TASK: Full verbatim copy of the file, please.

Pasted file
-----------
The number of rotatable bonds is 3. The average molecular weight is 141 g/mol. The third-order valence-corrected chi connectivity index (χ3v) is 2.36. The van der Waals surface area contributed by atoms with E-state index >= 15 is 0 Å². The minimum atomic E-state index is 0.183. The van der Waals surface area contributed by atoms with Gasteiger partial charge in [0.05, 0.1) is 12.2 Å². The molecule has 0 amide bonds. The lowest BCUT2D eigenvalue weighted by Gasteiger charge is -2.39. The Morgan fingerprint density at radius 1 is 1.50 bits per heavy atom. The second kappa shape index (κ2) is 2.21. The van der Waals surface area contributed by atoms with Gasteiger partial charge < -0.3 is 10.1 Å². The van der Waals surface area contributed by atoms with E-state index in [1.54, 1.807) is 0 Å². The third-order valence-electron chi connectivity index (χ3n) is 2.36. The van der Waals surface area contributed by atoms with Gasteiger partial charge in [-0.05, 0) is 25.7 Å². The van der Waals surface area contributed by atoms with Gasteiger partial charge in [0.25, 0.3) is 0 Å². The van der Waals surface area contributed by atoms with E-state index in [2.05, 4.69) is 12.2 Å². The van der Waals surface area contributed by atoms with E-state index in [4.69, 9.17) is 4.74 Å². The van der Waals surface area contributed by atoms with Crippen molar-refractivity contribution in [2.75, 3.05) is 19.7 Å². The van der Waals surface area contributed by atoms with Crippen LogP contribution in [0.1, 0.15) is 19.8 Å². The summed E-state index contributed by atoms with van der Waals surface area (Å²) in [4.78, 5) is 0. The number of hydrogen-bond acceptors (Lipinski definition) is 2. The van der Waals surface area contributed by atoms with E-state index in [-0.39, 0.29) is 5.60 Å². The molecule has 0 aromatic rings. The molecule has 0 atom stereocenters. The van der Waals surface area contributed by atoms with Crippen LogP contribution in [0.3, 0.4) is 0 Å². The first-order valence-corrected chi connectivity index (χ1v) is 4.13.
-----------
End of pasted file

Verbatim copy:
The number of rotatable bonds is 3. The average molecular weight is 141 g/mol. The third-order valence-corrected chi connectivity index (χ3v) is 2.36. The van der Waals surface area contributed by atoms with E-state index >= 15 is 0 Å². The minimum atomic E-state index is 0.183. The van der Waals surface area contributed by atoms with Gasteiger partial charge in [0.05, 0.1) is 12.2 Å². The molecule has 0 amide bonds. The lowest BCUT2D eigenvalue weighted by Gasteiger charge is -2.39. The Morgan fingerprint density at radius 1 is 1.50 bits per heavy atom. The second kappa shape index (κ2) is 2.21. The van der Waals surface area contributed by atoms with Gasteiger partial charge < -0.3 is 10.1 Å². The van der Waals surface area contributed by atoms with E-state index in [1.54, 1.807) is 0 Å². The third-order valence-electron chi connectivity index (χ3n) is 2.36. The van der Waals surface area contributed by atoms with Gasteiger partial charge in [-0.05, 0) is 25.7 Å². The van der Waals surface area contributed by atoms with Gasteiger partial charge in [0.25, 0.3) is 0 Å². The van der Waals surface area contributed by atoms with E-state index in [2.05, 4.69) is 12.2 Å². The van der Waals surface area contributed by atoms with E-state index in [4.69, 9.17) is 4.74 Å². The van der Waals surface area contributed by atoms with Crippen molar-refractivity contribution in [2.75, 3.05) is 19.7 Å². The van der Waals surface area contributed by atoms with Crippen LogP contribution in [0.1, 0.15) is 19.8 Å². The summed E-state index contributed by atoms with van der Waals surface area (Å²) in [4.78, 5) is 0. The number of hydrogen-bond acceptors (Lipinski definition) is 2. The van der Waals surface area contributed by atoms with E-state index in [-0.39, 0.29) is 5.60 Å². The molecule has 0 aromatic rings. The molecule has 0 atom stereocenters. The van der Waals surface area contributed by atoms with Crippen LogP contribution in [0.3, 0.4) is 0 Å². The first-order valence-corrected chi connectivity index (χ1v) is 4.13.